Home » Estimating » Inflation in Construction 2019 – What Should You Carry?

Inflation in Construction 2019 – What Should You Carry?

updated 2-11-19

8-10-19 added comments on 2019 inflation rates

8-26-19 go to this article for  Added links to sources for international construction inflation rates

For What You Should Carry 2019, continue.

When construction is very actively growing, total construction costs typically increase more rapidly than the net cost of labor and materials. In active markets overhead and profit margins increase in response to increased demand. These costs are captured only in Selling Price, or final cost indices.

General construction cost indices and Input price indices that don’t track whole building final cost do not capture the full cost of inflation on construction projects.

To properly adjust the cost of construction over time you must use actual final cost indices, otherwise known as selling price indices.

ENRBCI and RSMeans input indices are examples of commonly used indices that DO NOT represent whole building costs, yet are widely used to adjust project costs. An estimator can get into trouble adjusting project costs if not using appropriate indices. This plot of cost indices for nonresidential buildings shows how input indices did not drop during the 2008-2010 recession while all other final cost indices dropped.

BCI 2005-2020 Firms 2-24-19

CPI, the Consumer Price Index, tracks changes in the prices paid by urban consumers for a representative basket of goods and services, including food, transportation, medical care, apparel, recreation, housing. The CPI is not related at all to construction and should not be used to adjust construction pricing. Historically, Construction Inflation is about double the CPI, but for the last 5 years construction inflation averages 3x the CPI.

Producer Price Index (PPI) Material Inputs (which exclude labor) to new construction increased +4% in 2018 after a downward trend from +5% in 2011 led to decreased cost of -3% in 2015, the only negative cost for inputs in the past 20 years. Input costs to nonresidential structures in 2017+2018 average +4.2%, the highest in seven years. Infrastructure cost are up near 5% and single-family residential inputs are up 4%. But material inputs accounts for only a portion of the final cost of constructed buildings.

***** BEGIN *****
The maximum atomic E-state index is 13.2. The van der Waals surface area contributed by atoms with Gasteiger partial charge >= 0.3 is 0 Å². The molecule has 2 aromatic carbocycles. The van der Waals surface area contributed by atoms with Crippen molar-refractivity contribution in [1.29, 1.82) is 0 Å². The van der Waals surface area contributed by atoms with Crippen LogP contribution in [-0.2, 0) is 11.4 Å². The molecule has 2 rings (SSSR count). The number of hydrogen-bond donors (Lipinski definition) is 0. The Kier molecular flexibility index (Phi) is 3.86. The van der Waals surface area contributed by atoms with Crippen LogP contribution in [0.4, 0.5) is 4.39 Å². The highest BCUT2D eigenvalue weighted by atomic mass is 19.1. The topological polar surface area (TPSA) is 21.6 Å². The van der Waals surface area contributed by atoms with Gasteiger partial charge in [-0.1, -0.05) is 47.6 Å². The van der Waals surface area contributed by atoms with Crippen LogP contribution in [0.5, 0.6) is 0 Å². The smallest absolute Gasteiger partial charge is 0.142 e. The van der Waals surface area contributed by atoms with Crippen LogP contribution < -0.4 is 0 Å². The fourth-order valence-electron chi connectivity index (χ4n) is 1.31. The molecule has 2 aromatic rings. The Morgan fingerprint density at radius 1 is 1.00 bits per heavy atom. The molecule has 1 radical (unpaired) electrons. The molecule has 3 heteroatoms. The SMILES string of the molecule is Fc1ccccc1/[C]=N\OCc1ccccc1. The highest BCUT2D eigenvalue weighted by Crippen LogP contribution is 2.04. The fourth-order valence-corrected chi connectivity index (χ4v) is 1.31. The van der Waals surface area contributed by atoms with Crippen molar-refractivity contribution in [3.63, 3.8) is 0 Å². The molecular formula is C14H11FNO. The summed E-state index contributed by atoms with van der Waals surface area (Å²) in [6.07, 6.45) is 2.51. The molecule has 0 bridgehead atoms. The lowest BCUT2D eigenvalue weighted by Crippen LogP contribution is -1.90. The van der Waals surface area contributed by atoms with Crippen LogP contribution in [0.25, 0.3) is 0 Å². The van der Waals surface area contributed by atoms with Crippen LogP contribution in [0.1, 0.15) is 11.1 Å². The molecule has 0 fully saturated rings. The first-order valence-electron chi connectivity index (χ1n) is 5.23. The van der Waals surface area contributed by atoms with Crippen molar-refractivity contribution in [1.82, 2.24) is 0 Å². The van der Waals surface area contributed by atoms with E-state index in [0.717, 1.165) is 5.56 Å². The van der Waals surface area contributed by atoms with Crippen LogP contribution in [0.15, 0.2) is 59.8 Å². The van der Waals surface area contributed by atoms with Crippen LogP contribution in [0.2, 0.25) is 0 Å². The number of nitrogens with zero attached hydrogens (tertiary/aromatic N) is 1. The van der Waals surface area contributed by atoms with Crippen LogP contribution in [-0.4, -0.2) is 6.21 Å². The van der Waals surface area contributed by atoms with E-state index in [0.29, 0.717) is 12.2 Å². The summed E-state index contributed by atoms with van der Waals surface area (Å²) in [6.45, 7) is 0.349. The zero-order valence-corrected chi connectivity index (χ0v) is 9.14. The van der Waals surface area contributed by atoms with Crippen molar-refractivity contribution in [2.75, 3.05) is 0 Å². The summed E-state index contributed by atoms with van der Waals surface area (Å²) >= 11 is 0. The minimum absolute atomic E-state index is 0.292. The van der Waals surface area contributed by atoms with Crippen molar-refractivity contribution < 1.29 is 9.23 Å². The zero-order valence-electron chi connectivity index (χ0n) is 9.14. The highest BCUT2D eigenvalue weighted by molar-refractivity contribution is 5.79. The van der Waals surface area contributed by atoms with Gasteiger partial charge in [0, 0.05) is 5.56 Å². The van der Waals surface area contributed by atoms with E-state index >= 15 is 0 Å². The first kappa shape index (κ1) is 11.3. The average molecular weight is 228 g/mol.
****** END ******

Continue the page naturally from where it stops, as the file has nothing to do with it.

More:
Labor input is currently experiencing cost increases. When there is a shortage of labor, contractors may pay a premium to keep their workers. Unemployment in construction is the lowest on record. The JOLTS ( Job Openings and Labor Turnover Survey) is at or near all-time highs. A tight labor market will keep labor costs climbing at the fastest rate in years.

Click Here for Link to a 20-year Table of 25 Indices

Inflation can have a dramatic impact on the accuracy of a construction budget. Usually budgets are prepared from known current costs. If a budget is being developed for a project whose midpoint of construction costs is two years in the future, you must carry an appropriate inflation factor to represent the expected cost of the building at that time.

The level of construction activity has a direct influence on labor and material demand and margins and therefore on construction inflation. Nonresidential Buildings and Non-building Infrastructure backlog are both at all-time highs. 75% to 80% of all nonresidential spending within the year comes from starting backlog. In 2019 spending from nonresidential backlog although up only 4% reaches an all-time high. In the last three years nonresidential buildings spending from backlog is up more than 30%.

Most spending for residential comes from new starts. Residential new starts in Q1-2018 reached a 12 year high. Spending from new starts in 2019 will dip slightly but is up over 100% in the last 6 years, 25% in the last 3 years.